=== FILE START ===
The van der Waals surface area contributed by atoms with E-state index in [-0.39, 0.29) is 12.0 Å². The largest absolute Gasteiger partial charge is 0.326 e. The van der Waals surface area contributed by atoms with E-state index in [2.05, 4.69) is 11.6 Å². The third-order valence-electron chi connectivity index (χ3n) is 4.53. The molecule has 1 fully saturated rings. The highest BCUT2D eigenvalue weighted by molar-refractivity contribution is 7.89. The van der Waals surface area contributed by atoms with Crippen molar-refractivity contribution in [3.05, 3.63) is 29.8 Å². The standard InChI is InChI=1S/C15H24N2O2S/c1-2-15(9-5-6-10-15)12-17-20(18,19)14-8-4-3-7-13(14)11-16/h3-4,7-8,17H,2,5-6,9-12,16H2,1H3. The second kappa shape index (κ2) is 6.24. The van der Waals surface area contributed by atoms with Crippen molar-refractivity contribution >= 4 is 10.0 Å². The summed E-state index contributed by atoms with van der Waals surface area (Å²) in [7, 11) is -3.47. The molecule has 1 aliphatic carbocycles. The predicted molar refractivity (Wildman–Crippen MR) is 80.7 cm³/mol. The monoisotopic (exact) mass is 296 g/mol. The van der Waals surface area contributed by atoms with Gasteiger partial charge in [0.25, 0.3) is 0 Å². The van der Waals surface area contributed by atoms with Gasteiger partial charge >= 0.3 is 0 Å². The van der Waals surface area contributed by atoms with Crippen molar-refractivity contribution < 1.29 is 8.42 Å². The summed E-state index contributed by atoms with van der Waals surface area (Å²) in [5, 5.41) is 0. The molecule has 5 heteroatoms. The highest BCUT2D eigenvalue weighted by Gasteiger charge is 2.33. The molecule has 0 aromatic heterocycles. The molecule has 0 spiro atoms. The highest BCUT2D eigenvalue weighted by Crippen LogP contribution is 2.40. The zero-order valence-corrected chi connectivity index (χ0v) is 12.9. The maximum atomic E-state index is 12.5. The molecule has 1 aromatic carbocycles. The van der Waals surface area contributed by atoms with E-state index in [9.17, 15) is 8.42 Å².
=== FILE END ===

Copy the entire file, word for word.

The van der Waals surface area contributed by atoms with E-state index in [-0.39, 0.29) is 12.0 Å². The largest absolute Gasteiger partial charge is 0.326 e. The van der Waals surface area contributed by atoms with E-state index in [2.05, 4.69) is 11.6 Å². The third-order valence-electron chi connectivity index (χ3n) is 4.53. The molecule has 1 fully saturated rings. The highest BCUT2D eigenvalue weighted by molar-refractivity contribution is 7.89. The van der Waals surface area contributed by atoms with Crippen molar-refractivity contribution in [3.05, 3.63) is 29.8 Å². The standard InChI is InChI=1S/C15H24N2O2S/c1-2-15(9-5-6-10-15)12-17-20(18,19)14-8-4-3-7-13(14)11-16/h3-4,7-8,17H,2,5-6,9-12,16H2,1H3. The second kappa shape index (κ2) is 6.24. The van der Waals surface area contributed by atoms with Crippen molar-refractivity contribution >= 4 is 10.0 Å². The summed E-state index contributed by atoms with van der Waals surface area (Å²) in [7, 11) is -3.47. The molecule has 1 aliphatic carbocycles. The predicted molar refractivity (Wildman–Crippen MR) is 80.7 cm³/mol. The monoisotopic (exact) mass is 296 g/mol. The van der Waals surface area contributed by atoms with Gasteiger partial charge in [0.25, 0.3) is 0 Å². The van der Waals surface area contributed by atoms with Gasteiger partial charge >= 0.3 is 0 Å². The van der Waals surface area contributed by atoms with Crippen molar-refractivity contribution < 1.29 is 8.42 Å². The summed E-state index contributed by atoms with van der Waals surface area (Å²) in [5, 5.41) is 0. The molecule has 5 heteroatoms. The highest BCUT2D eigenvalue weighted by Gasteiger charge is 2.33. The molecule has 0 aromatic heterocycles. The molecule has 0 spiro atoms. The highest BCUT2D eigenvalue weighted by Crippen LogP contribution is 2.40. The zero-order valence-corrected chi connectivity index (χ0v) is 12.9. The maximum atomic E-state index is 12.5. The molecule has 1 aromatic carbocycles. The van der Waals surface area contributed by atoms with E-state index in [9.17, 15) is 8.42 Å².